In the DeFi ecosystem, there is no equivalent deposit insurance. Although there are some promising innovations in the field of DeFi insurance, none of them is mature enough.

Some platforms use part of their platform accrued interest for insurance reserves to prevent liquidity crunch or black swan events. However, these insurance pools are far from large enough to cover a large bankruptcy incident on one of the platforms.

2. Regulatory risk

DeFi is still very new as an industry, especially in the algorithmic currency market. The development of these platforms has not actually achieved decentralization, and they have not been approved by banks/financial regulators in the United States or other countries. This means that users also have a degree of regulatory risk when interacting with these platforms.

Third, the proportion of scores

1. Smart contract risk (50%): audit code (25%), verify byte source (15%) of all codes, formal verification (5%), vulnerability reward plan (5%); 2. financial risk ( 35%): collateral constitutes CVaR (10%), mortgage rate 30 days EMA (15%), liquidity 30 day EMA (10%); 3. Other considerations (15%): insurance/regulatory risk;

Fourth, limitations and future improvements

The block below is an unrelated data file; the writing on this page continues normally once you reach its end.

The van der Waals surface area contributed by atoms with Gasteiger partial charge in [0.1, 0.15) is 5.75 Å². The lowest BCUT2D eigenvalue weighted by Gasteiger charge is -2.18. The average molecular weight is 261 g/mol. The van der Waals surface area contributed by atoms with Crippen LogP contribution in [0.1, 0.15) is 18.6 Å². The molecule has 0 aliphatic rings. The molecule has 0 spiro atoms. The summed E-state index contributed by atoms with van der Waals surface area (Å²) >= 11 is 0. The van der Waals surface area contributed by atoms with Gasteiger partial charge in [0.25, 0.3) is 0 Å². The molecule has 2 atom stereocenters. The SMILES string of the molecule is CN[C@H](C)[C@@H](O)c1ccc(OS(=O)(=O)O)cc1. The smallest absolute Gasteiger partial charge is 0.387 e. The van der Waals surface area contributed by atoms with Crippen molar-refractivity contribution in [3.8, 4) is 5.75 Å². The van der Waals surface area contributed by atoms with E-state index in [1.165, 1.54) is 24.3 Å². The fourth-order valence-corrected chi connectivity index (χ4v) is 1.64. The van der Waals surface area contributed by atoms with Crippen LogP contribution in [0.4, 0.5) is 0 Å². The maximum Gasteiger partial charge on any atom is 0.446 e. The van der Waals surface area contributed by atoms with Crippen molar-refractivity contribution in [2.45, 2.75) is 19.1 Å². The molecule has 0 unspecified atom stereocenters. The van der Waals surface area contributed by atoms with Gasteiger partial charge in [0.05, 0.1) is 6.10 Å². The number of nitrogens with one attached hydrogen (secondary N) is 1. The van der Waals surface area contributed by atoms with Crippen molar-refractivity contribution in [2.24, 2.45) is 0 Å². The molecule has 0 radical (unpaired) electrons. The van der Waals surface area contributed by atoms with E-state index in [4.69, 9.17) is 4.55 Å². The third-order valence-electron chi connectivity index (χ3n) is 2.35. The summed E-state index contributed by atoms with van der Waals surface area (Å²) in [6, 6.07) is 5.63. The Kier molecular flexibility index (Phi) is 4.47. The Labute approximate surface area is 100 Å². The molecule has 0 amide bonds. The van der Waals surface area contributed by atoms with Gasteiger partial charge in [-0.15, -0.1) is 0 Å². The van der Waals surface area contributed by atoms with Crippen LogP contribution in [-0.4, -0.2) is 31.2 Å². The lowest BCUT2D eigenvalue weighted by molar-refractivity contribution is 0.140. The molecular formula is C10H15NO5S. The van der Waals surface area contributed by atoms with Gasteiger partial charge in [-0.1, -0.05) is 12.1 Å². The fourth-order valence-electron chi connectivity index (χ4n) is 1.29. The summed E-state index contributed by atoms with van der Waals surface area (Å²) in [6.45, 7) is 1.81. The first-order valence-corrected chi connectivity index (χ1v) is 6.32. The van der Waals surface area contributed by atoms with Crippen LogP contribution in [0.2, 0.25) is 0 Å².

Note that this is not a valid statistical model. There is currently not enough data to properly validate this model, which is still a framework for evaluating the risks associated with different DeFi platforms.

This approach is at an early stage and it is even more difficult to make forward-looking statements without rich historical data.

This model does not consider many other risk factors associated with DeFi products, such as Oracle Risk, Centralization Risk, and Clearing Strategy, because they are difficult to quantify and are therefore not included in the initial framework.

It can also be meaningful to continue to subdivide these scoring subcomponents so that subcomponents can be combined into different types of blockchain financial products. Future coverage may include increased DeFi revenue products (such as Set), synthetic asset products (such as Maker and UMA), market-making products (such as uniswap), and various CeFI-compatible products for these products.

This approach will initially be open source on github, but the ultimate goal is to determine factor weights and factor inclusions by allowing decentralized governance, which can make the model more decentralized.

The ultimate goal of this research is to focus all of its work on a risk DAO that can be like an open source credit rating agency. While the risk management work required to achieve this is daunting, we are excited about the future.

Relevant information

1, ans, Alex. “A Ratings-Based Model for Credit Events in MakerDAO.” A Ratings-Based Model for Credit Events in MakerDAO. Placeholder VC, July 2019. t/5d37587d026881000198ef51/1563908221879/Maker-Ratings.pdf.

2. Nakamoto, Satoshi. "Bitcoin Genesis Block." Blockchain, January 3, 2009.

3. Callagy, Robert, Vanessa Robert, Marc Pinto, and Daniel Marty. “Money Market Funds.” Money Market Funds. New York, NY: Moody's Investor Service, 2019.

Model contributor

Main contributors:

Jack Clancy, Other contributors:

Jordan Lyall Todd Murtha Thomas Lipari